I've started using Code Contracts in all new code I'm writing, such as in a framework library I'm building to help bootstrap IoC, O/RM, etc., in an ASP.NET MVC application. I've written a simple build script for this framework library that looks like the following:
@echo off echo. echo Cleaning build output (removing 'obj' and 'bin' folders)... for /f "tokens=*" %%G in ('dir /b /ad /s bin') do rmdir /s /q "%%G" for /f "tokens=*" %%G in ('dir /b /ad /s obj') do rmdir /s /q "%%G" rmdir /s /q build echo. echo Starting the build... call "%VS100COMNTOOLS%\vsvars32.bat" msbuild Integration.build /target:Build echo. echo Done! pause
This doesn't work. What I end up with in my
build folder if I run this is, for whatever reason, assemblies that aren't fully rewritten by
.csproj.FileListAbsolute.txt files that litter the output directory.
What does work is first building the solution in Visual Studio 2010, commenting out line 3 through 7 in the batch file and running it again. I then end up with properly rewritten assemblies and no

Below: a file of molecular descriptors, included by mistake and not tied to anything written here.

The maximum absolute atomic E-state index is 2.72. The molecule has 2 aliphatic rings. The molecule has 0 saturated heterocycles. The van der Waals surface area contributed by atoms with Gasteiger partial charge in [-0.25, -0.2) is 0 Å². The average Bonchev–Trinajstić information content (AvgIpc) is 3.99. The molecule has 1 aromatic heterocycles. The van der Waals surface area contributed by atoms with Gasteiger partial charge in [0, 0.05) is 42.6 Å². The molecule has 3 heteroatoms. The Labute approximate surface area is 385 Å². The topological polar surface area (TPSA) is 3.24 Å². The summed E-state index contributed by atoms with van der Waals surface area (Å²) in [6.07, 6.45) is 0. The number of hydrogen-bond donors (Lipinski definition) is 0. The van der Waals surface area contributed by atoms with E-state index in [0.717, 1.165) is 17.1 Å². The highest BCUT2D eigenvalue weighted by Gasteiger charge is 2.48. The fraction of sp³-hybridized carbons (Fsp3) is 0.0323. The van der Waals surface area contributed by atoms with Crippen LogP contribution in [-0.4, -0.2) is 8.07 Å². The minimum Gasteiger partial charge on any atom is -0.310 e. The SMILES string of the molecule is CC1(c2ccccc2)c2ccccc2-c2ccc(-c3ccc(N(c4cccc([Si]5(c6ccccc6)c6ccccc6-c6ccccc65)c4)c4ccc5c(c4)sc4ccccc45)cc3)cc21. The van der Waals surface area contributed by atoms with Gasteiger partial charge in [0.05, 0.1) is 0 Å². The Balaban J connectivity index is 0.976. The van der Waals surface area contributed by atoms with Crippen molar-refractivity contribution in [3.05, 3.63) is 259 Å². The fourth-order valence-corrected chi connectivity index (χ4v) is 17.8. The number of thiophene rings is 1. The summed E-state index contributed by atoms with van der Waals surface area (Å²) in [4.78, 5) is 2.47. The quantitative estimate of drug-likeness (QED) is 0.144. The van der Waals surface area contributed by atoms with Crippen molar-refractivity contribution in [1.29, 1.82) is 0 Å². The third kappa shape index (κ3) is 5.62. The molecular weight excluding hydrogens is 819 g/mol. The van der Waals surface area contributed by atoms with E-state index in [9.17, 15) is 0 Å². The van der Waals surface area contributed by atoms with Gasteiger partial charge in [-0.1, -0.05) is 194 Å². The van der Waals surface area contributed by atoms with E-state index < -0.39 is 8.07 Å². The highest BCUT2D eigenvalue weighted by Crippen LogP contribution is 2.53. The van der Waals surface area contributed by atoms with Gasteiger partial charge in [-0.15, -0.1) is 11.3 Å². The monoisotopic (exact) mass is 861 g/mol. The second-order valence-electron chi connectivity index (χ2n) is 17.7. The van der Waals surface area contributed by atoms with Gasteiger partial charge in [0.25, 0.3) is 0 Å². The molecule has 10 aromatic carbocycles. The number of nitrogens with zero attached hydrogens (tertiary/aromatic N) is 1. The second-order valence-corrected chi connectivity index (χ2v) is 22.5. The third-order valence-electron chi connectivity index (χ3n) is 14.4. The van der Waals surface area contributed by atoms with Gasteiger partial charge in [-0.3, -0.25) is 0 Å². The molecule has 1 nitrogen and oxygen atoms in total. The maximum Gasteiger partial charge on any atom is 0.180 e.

What I've deduced from this is that Visual Studio 2010 somehow triggers the Code Contract rewriter properly so the resulting assemblies from the Visual Studio 2010 build is re-used by the command-line MSBuild call, so what my batch script basically does is just copying files to the
build directory. Rather useless, in other words.
I've read this, but Jon's problem seems different from mine since
ccrewrite is obviously doing something, but it's just not completing the rewriting for whatever reason. The
Integration.build file builds the correct configuration (that has Code Contracts enabled in the
.csproj files) and everything else looks right, it just doesn't work properly.
So, I'm wondering: How do I run MSBuild the way Visual Studio 2010 is where
ccrewrite does what it's supposed to and doesn't litter my output directory with
.pdb.original files? Does anyone have a perfect example of how an MSBuild file doing proper Code Contracts rewriting looks like?